Top stories: Bungled coronavirus testing, disarming ‘atomic bomb’ cells, and jet stream blocking


The United States badly bungled coronavirus testing—but things may soon improve

Speed is critical in the response to COVID-19. So why has the United States been so slow in its attempt to develop reliable diagnostic tests and use them widely? One answer is that a test kit designed by the U.S. Centers for Disease Control and Prevention (CDC) and rolled out to state and local labs late last month contained a faulty reagent. The problems have led many to doubt the accuracy of confirmed tallies of the disease. But the situation may soon improve, as the Food and Drug Administration comes up with a workaround for the faulty CDC kit.

New drugs aim to disarm the immune system’s ‘atomic bomb’ cells

Neutrophils make up some 70% of the white cells in blood, with billions spawned every day by stem cells nestled in the bone marrow. The cells patrol the bloodstream and wage war on pathogens, and their defensive role is so vital that people who lose their neutrophils in the course of cancer treatment can die from infections. But their scorched-earth tactics are tough on the body. “They are the classic double-edged sword,” says immunologist Michael Fessler of the U.S. National Institute of Environmental Health Sciences. Now, armed with a burst of new findings about the cells, scientists are starting to seek ways to selectively disarm them.

Why does the weather stall? New theories explain enigmatic ‘blocks’ in the jet stream

In the summer of 2003, it seemed as if Earth’s weather system had broken down. For weeks, a huge mass of air stalled over Europe, suppressing cloud formation and leaving day after day of brilliantly clear skies—and a record-breaking heat wave that led to 70,000 deaths. Then, as abruptly as it set in, the “block” was gone. New research is starting to explain why such blocks appear and disappear—and how climate change may make them more frequent in the future.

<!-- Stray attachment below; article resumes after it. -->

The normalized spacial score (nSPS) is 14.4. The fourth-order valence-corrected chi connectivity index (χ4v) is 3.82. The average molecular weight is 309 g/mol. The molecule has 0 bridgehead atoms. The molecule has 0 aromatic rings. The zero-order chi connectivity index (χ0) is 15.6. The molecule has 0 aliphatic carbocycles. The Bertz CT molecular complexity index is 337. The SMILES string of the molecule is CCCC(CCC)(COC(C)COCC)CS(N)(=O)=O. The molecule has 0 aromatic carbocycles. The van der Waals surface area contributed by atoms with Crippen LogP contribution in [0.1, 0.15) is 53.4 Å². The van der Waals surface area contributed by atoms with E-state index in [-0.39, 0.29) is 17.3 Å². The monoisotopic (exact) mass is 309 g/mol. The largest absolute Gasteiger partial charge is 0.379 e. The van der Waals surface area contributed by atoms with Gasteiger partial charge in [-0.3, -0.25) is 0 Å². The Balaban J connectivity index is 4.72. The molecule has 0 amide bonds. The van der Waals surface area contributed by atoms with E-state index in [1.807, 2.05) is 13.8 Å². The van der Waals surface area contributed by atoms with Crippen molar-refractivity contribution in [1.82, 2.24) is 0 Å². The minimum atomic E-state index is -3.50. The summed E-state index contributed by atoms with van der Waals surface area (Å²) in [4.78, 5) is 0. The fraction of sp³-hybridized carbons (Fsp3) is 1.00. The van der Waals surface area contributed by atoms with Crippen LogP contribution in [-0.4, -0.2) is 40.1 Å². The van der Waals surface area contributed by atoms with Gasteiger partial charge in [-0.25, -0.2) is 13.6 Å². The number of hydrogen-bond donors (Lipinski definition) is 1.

New sense discovered in dog noses: the ability to detect heat

Dogs’ noses just got a bit more amazing. Not only are they up to 100 million times more sensitive than ours, they can sense weak thermal radiation—the body heat of mammalian prey, a new study reveals. The find helps explain how canines with impaired sight, hearing, or smell can still hunt successfully.

Tablet thought to have guarded tombs after Jesus’s death may not be what it seems

A marble tablet warning grave robbers away from tombs soon after the disappearance of Jesus’s body may not be what it seems. That’s the conclusion of a new chemical analysis of the marble, which finds that the object was quarried in Greece, not the Middle East. Instead, the famous “Nazareth inscription” was likely created to guard the grave of a Greek tyrant who died a few decades before Christ.